The Wrong Ways to Strengthen Culture

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Compared with some other activities of business leaders, such as hiring the right talent and setting strategy, changing corporate culture can be especially challenging. Culture is amorphous; there are no direct levers for shifting it in one direction or another.

Yet, indications are that CEOs are putting a higher priority on this aspect of leadership than in the past. According to a study by the research and advisory firm Gartner, CEOs mentioned culture 7 percent more often during earnings conference calls in 2016 than in 2010. In surveys both CEOs and Chief Human Resources Officers say that “managing and improving the culture” is the top priority for talent management. But the data suggests that there’s lots of room for improvement: Each year companies spend $2,200 per employee, on average, on efforts to improve the culture with much of that money going to consultants, surveys, and workshops — but only 30 percent of Chief Human Resources Officers report a good return on that investment.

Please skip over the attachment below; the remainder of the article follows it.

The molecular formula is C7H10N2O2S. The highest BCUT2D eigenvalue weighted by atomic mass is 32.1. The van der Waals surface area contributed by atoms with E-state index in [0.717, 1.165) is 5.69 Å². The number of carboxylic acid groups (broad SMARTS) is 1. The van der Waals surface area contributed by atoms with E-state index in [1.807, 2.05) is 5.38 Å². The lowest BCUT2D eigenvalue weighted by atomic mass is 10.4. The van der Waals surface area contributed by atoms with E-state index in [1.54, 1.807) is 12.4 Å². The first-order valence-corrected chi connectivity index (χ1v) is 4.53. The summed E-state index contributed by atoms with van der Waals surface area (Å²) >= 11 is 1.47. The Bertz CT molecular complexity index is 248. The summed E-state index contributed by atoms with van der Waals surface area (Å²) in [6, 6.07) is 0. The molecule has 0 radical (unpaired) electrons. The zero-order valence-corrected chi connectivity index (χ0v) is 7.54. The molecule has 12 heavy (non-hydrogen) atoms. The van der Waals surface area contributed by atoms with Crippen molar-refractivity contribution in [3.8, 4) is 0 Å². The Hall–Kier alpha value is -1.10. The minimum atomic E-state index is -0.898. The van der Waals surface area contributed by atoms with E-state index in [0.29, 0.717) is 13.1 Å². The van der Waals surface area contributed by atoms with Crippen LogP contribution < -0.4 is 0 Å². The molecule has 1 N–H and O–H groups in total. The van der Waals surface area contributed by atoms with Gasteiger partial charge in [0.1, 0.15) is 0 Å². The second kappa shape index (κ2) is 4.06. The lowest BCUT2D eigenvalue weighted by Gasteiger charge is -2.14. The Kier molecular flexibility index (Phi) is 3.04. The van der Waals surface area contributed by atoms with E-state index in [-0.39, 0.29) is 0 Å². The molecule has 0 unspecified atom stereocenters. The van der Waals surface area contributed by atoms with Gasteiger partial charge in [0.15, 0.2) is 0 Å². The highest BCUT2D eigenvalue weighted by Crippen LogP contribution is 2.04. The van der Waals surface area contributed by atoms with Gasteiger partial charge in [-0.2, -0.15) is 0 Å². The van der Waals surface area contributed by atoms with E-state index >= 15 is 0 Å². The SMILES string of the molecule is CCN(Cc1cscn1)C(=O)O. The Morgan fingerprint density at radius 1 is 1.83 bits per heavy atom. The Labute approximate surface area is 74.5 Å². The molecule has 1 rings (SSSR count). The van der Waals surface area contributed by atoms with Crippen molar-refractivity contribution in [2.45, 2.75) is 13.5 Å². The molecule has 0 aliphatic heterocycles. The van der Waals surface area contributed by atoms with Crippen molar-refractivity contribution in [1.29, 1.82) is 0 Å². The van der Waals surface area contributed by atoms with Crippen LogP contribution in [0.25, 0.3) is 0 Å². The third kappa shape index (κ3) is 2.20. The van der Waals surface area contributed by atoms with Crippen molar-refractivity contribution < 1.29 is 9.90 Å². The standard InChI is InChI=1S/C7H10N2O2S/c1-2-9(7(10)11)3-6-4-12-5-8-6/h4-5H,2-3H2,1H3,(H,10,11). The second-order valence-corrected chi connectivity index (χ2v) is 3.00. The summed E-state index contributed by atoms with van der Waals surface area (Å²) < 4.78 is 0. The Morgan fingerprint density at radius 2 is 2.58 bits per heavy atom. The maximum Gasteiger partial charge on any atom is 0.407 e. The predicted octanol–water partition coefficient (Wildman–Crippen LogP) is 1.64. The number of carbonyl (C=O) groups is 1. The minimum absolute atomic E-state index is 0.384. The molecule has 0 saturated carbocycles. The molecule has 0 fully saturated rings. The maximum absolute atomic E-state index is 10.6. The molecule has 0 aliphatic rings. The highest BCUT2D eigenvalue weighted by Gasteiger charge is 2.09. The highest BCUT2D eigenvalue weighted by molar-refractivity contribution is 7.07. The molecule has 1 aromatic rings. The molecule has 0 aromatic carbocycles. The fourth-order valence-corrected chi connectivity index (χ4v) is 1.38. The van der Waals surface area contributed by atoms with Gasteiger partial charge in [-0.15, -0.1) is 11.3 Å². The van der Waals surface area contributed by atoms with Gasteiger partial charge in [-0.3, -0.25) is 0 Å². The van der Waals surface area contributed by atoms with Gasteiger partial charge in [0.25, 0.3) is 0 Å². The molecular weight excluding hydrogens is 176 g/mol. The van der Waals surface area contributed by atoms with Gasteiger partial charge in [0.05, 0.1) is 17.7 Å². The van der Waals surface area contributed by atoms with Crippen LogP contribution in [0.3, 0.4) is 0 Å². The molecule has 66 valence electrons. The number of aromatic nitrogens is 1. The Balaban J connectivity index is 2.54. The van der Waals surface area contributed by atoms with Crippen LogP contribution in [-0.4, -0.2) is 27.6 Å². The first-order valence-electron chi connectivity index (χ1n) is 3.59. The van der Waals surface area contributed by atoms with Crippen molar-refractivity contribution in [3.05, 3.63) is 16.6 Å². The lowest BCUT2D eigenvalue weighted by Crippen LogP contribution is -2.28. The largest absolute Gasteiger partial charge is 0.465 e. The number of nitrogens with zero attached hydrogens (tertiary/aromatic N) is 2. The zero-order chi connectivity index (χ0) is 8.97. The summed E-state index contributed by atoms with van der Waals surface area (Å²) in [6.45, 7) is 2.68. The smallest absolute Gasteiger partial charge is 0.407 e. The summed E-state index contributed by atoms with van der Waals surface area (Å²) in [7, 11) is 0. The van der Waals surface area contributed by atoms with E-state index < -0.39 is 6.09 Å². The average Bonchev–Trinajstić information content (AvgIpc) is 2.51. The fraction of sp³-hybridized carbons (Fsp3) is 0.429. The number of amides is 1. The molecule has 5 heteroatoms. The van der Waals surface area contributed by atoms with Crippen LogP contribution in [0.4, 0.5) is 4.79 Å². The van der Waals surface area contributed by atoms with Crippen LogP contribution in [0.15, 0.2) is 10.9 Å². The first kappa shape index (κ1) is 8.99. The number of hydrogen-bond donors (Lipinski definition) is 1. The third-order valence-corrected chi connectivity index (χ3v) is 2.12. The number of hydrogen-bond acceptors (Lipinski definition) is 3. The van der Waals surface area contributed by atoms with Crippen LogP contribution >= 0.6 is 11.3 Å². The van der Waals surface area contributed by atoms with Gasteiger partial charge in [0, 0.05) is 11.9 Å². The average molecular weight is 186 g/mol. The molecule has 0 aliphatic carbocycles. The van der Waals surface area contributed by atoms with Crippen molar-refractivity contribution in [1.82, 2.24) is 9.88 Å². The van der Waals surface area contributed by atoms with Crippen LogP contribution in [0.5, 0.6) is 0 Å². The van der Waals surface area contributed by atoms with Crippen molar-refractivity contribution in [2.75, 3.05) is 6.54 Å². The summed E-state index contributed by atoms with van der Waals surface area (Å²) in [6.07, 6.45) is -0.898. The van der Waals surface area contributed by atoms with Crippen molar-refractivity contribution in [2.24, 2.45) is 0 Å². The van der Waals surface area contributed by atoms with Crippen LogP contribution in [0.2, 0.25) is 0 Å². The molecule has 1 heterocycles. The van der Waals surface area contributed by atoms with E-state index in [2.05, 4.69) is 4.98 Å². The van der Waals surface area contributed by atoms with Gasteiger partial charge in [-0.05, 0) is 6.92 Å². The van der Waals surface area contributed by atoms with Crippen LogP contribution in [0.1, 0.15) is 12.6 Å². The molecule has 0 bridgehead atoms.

Why? One reason might be that when trying to spearhead culture change, many leaders use the wrong tools. Having surveyed more than 7,500 employees and nearly 200 HR leaders at global companies and conducted in-depth interviews with 100 HR leaders, Gartner has written a report identifying the most and least effective ways leaders try to transform culture.

As Gartner’s Bryan Kurey summarizes in the July-August 2019 Harvard Business Review, executives can increase their odds of success, by avoiding the following three mistakes.

Mistake #1: Don’t use simple adjectives to describe culture.

Because culture feels “squishy” and hard to describe, leaders tend to resort to a generic, overused set of adjectives: Cultures are said to be high-performing, collaborative, innovative, customer-focused, entrepreneurial, results-oriented, transparent, or trusting. Gartner studied how companies using these various buzzwords compared with one another on progress toward revenue goals and found no significant differences — meaning that none of the labels creates an advantage. One reason: Often the chosen buzzword is at odds with how the company actually operates. That causes what Bryan Kurey, Gartner’s managing vice...

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